Film femmes marginalized by testosterone

Women in many Oscar contenders nullified or accessorized

Mary-Louise Parker may be one of the feistier actresses onscreen or off. She’s put the fear of God in publicists and photographers and has played plenty of self-possessed people, from “Fried Green Tomatoes” to Showtime’s “Weeds.” Yet, in her virtually nonspeaking role opposite Brad Pitt in “The Assassination of Jesse James by the Coward Robert Ford,” she may as well be wearing the Reconstruction-era version of a burqa.

Granted, the movie is set in the 1870s. But the way things have been going for actresses this year, it may just as well be 130 years ago. Women seem to have been reduced to property, prizes and pregnancy, with Jesse James’ mute wife a symbol of what’s become of the women in mainstream movies. It’s surprising, given how late in the year it is, but coming up with five prospective best actress nominees is something of a struggle. Cate Blanchett, Cate Blanchett, Nicole Kidman and Marion Cotillard. Who else? The actors are crowding the field, while the women have been sidelined.

On one hand you have the movies in which women are virtually absent, or their roles are immaterial: “There Will be Blood,” “3:10 to Yuma” and “Before the Devil Knows You’re Dead” among them. Kelly Macdonald may be terrific in “No Country for Old Men,” but she’s really playing the littlest of little women while the boys wage the war of testosterone, shotguns and pneumatic hammers. In “Knocked Up,” which is ostensibly about a woman’s pregnancy by the wrong guy, the good lines go to the guy(s), while the pregnancy is often discussed as if the ever-widening Katherine Heigl were not in the movie, much less the room.

One of the more prominent roles of the year is the mail-order blow-up doll Bianca in “Lars and the Real Girl,” which really has to say it all. Because she certainly won’t.

When the women have made it to the screen this year, their characters have been shrill, vapid or outright grotesque. Tilda Swinton, who never fails to impress, is positively gorgonlike in “Michael Clayton” as a kind of Frankenhillary monster whose control-freak machinations are completely out of proportion to reality. Naomi Watts is her usual solid self as the tenacious nurse, Anna, of “Eastern Promises,” but there’s never a question that it’s Viggo Mortensen’s movie. And Tang Wei’s would-be assassin in Ang Lee’s “Lust, Caution” has her killer instinct nullified by sex — spectacular sex, for sure, but can lust trump patriotism without making a heroine look bad?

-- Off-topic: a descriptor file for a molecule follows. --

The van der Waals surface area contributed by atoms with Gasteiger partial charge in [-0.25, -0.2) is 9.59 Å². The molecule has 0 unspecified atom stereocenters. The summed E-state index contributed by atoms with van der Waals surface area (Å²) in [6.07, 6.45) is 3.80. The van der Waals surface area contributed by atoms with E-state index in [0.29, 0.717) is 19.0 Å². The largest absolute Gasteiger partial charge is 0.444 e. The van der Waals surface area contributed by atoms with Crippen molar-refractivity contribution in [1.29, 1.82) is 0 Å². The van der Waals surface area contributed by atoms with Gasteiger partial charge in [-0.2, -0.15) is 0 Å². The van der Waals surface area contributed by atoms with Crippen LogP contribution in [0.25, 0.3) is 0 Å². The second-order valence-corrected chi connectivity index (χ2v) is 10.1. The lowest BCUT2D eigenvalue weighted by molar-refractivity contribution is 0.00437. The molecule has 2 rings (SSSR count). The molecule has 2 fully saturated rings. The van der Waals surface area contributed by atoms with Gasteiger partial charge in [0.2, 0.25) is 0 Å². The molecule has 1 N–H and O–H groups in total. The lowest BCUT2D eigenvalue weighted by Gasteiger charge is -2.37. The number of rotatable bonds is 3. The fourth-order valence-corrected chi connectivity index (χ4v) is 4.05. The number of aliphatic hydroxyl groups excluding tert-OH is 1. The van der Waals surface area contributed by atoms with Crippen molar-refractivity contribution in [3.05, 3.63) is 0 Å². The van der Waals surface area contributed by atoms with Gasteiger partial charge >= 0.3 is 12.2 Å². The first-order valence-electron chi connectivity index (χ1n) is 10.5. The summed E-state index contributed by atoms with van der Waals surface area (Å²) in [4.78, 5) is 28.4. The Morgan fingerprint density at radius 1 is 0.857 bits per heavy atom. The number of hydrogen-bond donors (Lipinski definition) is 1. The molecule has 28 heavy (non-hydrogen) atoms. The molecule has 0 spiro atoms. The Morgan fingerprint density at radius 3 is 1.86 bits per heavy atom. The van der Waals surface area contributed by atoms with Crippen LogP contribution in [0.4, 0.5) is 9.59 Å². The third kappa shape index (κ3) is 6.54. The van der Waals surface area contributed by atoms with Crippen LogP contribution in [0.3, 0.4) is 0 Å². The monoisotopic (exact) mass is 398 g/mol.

It’s been a season in which audiences seem to be avoiding “serious” stories in favor of a “Game Plan” or “Bee Movie” or “Enchanted,” which, coincidentally, has one of the more prominent female roles of this holiday menu — a princess. Which proves that some things never change, including the idealization of females and the good times to be had when boys are allowed to be boys, and men are allowed to be mugs. There seems to be little doubt that the most fun had during “Knocked Up” or “Superbad” was when the lads were cutting loose. It’s like real life: When a woman walks into a room full of men, behavior changes; when a woman walks into a movie full of men, the movie changes. It gets more serious. And since audiences are avoiding serious, they’re also avoiding women. And the movies are avoiding them, too.

The women-friendly films — which, in this climate, means that women are actually in the cast, and speak — prove to be exceptions to the rule. “Margot at the Wedding” features two of our best actresses, Kidman and Jennifer Jason Leigh, with Jack Black relegated to whiny nebbish. But neither of the two actresses plays a character of much nobility or warmth. Jodie Foster is a vigilante (“The Brave One”), Amy Ryan is a negligent, coke-snorting mother (“Gone Baby Gone”) and Angelina Jolie morphs from the emotionally frigid wife of slain journalist Daniel Pearl in “A Mighty Heart” to the monster Grendel’s mother (“Beowulf”). Tyler Perry’s movie is called “Why Did I Get Married?” Emile Hirsch forsakes women for books in “Into the Wild,” and Anna Faris is stoned out of her gourd in “Smiley Face.”

Of course, there’s always Cate Blanchett. Her “Elizabeth” may be coldly regal, but her Bob Dylan in “I’m Not There” is a twitchy, mumbling triumph. Wouldn’t it be ironic if, during a year when many of her sex were treated like second-class citizens, she got another Oscar nod for playing a man?

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